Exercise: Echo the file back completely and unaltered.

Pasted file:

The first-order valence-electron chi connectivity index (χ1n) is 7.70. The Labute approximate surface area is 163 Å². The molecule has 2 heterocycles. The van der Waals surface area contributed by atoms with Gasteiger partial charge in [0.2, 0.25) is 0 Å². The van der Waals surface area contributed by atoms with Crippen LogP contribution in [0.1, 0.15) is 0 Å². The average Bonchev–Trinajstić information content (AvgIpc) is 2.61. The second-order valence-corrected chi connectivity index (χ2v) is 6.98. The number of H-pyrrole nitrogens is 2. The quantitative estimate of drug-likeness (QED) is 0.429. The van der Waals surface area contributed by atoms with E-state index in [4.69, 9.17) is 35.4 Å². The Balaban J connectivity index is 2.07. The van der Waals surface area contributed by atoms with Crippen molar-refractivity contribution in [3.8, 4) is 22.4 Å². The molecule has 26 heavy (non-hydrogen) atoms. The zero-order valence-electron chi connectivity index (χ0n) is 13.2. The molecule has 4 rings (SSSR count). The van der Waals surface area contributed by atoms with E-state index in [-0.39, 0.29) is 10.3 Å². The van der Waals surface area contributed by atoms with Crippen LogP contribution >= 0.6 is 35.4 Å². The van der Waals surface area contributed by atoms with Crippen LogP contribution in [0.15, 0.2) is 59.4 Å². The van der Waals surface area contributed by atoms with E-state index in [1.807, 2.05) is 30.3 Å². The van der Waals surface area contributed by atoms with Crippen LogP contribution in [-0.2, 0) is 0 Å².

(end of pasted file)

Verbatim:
The first-order valence-electron chi connectivity index (χ1n) is 7.70. The Labute approximate surface area is 163 Å². The molecule has 2 heterocycles. The van der Waals surface area contributed by atoms with Gasteiger partial charge in [0.2, 0.25) is 0 Å². The van der Waals surface area contributed by atoms with Crippen LogP contribution in [0.1, 0.15) is 0 Å². The average Bonchev–Trinajstić information content (AvgIpc) is 2.61. The second-order valence-corrected chi connectivity index (χ2v) is 6.98. The number of H-pyrrole nitrogens is 2. The quantitative estimate of drug-likeness (QED) is 0.429. The van der Waals surface area contributed by atoms with E-state index in [4.69, 9.17) is 35.4 Å². The Balaban J connectivity index is 2.07. The van der Waals surface area contributed by atoms with Crippen molar-refractivity contribution in [3.8, 4) is 22.4 Å². The molecule has 26 heavy (non-hydrogen) atoms. The zero-order valence-electron chi connectivity index (χ0n) is 13.2. The molecule has 4 rings (SSSR count). The van der Waals surface area contributed by atoms with E-state index in [-0.39, 0.29) is 10.3 Å². The van der Waals surface area contributed by atoms with Crippen LogP contribution >= 0.6 is 35.4 Å². The van der Waals surface area contributed by atoms with Crippen LogP contribution in [0.15, 0.2) is 59.4 Å². The van der Waals surface area contributed by atoms with E-state index in [1.807, 2.05) is 30.3 Å². The van der Waals surface area contributed by atoms with Crippen LogP contribution in [-0.2, 0) is 0 Å².